Celebration of fathers a crusade for Saints player
by Stacy Plaisance
The Associated Press
NEW ORLEANS — Father’s Day has a particularly special meaning for New Orleans Saints cornerback Jabari Greer. This weekend he’ll be at the Tennessee town where he grew up throwing footballs and batting baseballs with his dad, Donny.
His father-focused nonprofit, the Greer Campaign, is hosting a 5K run, concert and march Saturday in Jackson, Tenn., to celebrate fathers and their importance to children.
“We’ve seen the fallout of fatherlessness in our society,” said Greer, ticking off a list of social ills he said stems in part from the diminished presence of fathers: crime, addictions, divorce, teen pregnancy.
“I want people to wake up and see how our world is hungry for strong fathers,” he said. “They’re needed badly.”
Greer, who has four children ages 1 to 9, established The Greer Campaign in 2009 to provide education and support for fathers.
“Families need the direction of a good father,” Greer said. “The role of fathers has been so diminished.
You see it on TV all the time, the dad who wants to go to the bar instead of going home to his family. It’s not a very positive image.”
Greer said he knows firsthand how hard raising a child can be, particularly for single dads or fathers with children born outside of marriage. Greer had his first two children in his 20s when he was not married, and he describes the time as one of the most isolating of his life.
“I was so lost,” said Greer, now 30. “I didn’t have the resources. I was looking for a place where I could go for guidance, but there wasn’t one.”
He now lives in New Orleans with his wife, Katrina, and their two young sons. The couple shares custody of Greer’s two older children with their mother, who lives in Tennessee.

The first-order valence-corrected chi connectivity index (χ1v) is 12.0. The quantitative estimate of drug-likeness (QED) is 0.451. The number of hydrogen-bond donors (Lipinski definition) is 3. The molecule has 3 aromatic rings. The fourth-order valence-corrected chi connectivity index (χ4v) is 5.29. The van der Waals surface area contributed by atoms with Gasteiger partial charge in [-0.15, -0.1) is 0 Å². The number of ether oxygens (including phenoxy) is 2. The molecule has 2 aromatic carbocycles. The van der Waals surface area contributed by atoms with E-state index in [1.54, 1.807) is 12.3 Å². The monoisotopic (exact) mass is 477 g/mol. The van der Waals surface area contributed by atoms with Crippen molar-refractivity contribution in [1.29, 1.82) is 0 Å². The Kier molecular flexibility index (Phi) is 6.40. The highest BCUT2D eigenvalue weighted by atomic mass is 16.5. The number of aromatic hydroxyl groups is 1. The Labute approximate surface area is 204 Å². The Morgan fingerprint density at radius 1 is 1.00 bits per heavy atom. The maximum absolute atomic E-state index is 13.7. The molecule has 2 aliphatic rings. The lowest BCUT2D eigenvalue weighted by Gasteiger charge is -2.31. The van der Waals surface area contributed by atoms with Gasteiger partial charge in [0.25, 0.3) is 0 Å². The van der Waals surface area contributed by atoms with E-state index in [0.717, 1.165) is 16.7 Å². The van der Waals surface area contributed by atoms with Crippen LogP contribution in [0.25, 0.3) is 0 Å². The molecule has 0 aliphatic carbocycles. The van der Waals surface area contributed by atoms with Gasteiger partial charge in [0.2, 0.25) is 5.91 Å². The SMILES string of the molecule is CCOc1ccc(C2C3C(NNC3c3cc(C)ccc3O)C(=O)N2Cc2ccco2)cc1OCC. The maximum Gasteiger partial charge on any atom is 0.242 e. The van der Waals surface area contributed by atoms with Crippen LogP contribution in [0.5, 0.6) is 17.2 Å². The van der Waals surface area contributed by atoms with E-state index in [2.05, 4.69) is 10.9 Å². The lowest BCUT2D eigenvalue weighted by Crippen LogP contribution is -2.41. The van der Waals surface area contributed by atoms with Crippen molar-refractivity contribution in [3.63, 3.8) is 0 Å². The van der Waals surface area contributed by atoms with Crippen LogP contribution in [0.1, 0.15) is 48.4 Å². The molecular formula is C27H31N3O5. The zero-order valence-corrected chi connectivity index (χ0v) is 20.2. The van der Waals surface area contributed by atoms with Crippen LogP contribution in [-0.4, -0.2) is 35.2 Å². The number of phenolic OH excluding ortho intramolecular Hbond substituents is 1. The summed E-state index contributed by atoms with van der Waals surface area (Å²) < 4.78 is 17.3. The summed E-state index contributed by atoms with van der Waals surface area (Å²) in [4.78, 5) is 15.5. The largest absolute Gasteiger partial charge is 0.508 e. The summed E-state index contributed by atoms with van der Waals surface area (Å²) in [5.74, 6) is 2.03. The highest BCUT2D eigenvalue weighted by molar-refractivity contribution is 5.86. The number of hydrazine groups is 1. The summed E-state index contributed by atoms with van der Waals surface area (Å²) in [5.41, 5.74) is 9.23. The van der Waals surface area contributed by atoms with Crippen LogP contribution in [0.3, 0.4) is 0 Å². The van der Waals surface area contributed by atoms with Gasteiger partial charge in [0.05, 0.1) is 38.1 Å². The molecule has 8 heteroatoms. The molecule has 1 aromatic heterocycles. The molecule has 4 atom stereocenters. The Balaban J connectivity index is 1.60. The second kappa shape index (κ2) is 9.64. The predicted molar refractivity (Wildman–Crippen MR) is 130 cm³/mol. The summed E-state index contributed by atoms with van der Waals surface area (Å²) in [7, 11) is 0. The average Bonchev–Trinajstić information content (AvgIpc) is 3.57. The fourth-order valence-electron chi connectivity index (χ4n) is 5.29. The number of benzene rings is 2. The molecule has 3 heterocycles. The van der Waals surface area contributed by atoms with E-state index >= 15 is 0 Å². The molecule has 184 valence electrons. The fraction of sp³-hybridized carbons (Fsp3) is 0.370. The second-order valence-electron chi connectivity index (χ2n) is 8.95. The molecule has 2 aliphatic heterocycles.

Greer said with the rate of children born to unmarried parents on the rise, and many single-parent households resulting from roughly half of all marriages ending in divorce, fathers are often raising children on their own or with limited time with their children.
The U.S. Census Bureau reports that in 2010, there were 1.8 million single fathers who were divorced, never married, separated or widowed.
Some don’t have any communication with their children, he said. “It’s really sad, and it needs to change,” he said.
To help do that, the Greer Campaign offers classes on parental rights and responsibilities, therapy and counseling services, and help with conflict resolution.
On Saturday, fathers who’ve participated in Greer’s program will be celebrated during Jackson Run — a daylong festival that includes a free concert by new dad Jason Castro, a fourth-place finalist on “American Idol” in 2008.
Castro’s wife, Mandy, gave birth to their first born, daughter Madeline, last August. Castro, who is working on a new album due out this fall, said he’ll likely perform “Hallelujah” and “Somewhere Over the Rainbow” for the fathers and their families. He said he’s looking forward to performing because he values Greer’s cause.
“There’s nothing more satisfying than playing for something you believe in,” Castro said. “I like what he’s doing. It’s inspiring to me.”
Greer graduated from Jackson’s South Side High School and received a bachelor’s degree from the University of Tennessee, where he was a three-year starter at cornerback for the Volunteers and a track and field standout.
In 2004, the Buffalo Bills of the NFL signed Greer. He was signed by the Saints in 2009, the season they won the Super Bowl. He has not been named as one of the New Orleans defensive players who participated in the hits-for-cash bounty scandal that has rocked the team this year.
Greer said he considers himself fortunate to have had a father who “took an invested interest” in him and his three siblings. Besides playing sports, Greer’s father, Donny, taught him how to cook and “to be an individual,” Greer said.
“My relationship with my father has made me the man I am today,” he said.